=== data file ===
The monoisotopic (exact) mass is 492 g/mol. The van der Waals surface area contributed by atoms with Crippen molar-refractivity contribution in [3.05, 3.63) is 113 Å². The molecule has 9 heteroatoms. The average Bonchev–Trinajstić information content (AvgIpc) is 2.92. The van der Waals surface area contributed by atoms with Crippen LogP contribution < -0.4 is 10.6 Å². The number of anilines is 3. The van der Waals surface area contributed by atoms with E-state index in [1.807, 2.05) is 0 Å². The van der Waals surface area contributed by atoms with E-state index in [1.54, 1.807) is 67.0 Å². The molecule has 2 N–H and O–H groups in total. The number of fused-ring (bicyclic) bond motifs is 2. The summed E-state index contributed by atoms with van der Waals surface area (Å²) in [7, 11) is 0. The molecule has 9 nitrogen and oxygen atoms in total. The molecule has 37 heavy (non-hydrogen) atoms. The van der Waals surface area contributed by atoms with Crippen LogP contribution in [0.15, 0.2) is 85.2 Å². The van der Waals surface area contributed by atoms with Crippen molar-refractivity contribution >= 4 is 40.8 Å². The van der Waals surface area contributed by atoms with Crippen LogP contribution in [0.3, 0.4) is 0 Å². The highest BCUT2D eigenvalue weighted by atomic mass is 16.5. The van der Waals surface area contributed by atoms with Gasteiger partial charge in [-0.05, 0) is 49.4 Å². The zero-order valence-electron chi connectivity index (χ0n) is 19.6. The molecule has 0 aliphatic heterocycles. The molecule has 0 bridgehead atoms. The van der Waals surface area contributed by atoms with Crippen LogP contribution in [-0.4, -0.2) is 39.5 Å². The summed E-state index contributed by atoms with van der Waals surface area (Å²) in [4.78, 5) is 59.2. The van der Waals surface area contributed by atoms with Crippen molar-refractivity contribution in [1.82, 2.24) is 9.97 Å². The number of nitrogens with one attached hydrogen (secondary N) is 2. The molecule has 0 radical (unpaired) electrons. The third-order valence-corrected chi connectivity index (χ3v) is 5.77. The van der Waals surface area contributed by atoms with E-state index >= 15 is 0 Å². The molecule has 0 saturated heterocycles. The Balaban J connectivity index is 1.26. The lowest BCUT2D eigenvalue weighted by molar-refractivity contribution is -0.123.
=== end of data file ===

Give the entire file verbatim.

The monoisotopic (exact) mass is 492 g/mol. The van der Waals surface area contributed by atoms with Crippen molar-refractivity contribution in [3.05, 3.63) is 113 Å². The molecule has 9 heteroatoms. The average Bonchev–Trinajstić information content (AvgIpc) is 2.92. The van der Waals surface area contributed by atoms with Crippen LogP contribution < -0.4 is 10.6 Å². The number of anilines is 3. The van der Waals surface area contributed by atoms with E-state index in [1.807, 2.05) is 0 Å². The van der Waals surface area contributed by atoms with E-state index in [1.54, 1.807) is 67.0 Å². The molecule has 2 N–H and O–H groups in total. The number of fused-ring (bicyclic) bond motifs is 2. The summed E-state index contributed by atoms with van der Waals surface area (Å²) in [7, 11) is 0. The molecule has 9 nitrogen and oxygen atoms in total. The molecule has 37 heavy (non-hydrogen) atoms. The van der Waals surface area contributed by atoms with Crippen LogP contribution in [0.15, 0.2) is 85.2 Å². The van der Waals surface area contributed by atoms with Crippen molar-refractivity contribution >= 4 is 40.8 Å². The van der Waals surface area contributed by atoms with Crippen LogP contribution in [0.3, 0.4) is 0 Å². The highest BCUT2D eigenvalue weighted by atomic mass is 16.5. The van der Waals surface area contributed by atoms with Gasteiger partial charge in [-0.05, 0) is 49.4 Å². The zero-order valence-electron chi connectivity index (χ0n) is 19.6. The molecule has 0 aliphatic heterocycles. The molecule has 0 bridgehead atoms. The van der Waals surface area contributed by atoms with Crippen LogP contribution in [-0.4, -0.2) is 39.5 Å². The summed E-state index contributed by atoms with van der Waals surface area (Å²) in [4.78, 5) is 59.2. The van der Waals surface area contributed by atoms with Crippen molar-refractivity contribution in [1.82, 2.24) is 9.97 Å². The number of nitrogens with one attached hydrogen (secondary N) is 2. The molecule has 0 radical (unpaired) electrons. The third-order valence-corrected chi connectivity index (χ3v) is 5.77. The van der Waals surface area contributed by atoms with E-state index >= 15 is 0 Å². The molecule has 0 saturated heterocycles. The Balaban J connectivity index is 1.26. The lowest BCUT2D eigenvalue weighted by molar-refractivity contribution is -0.123.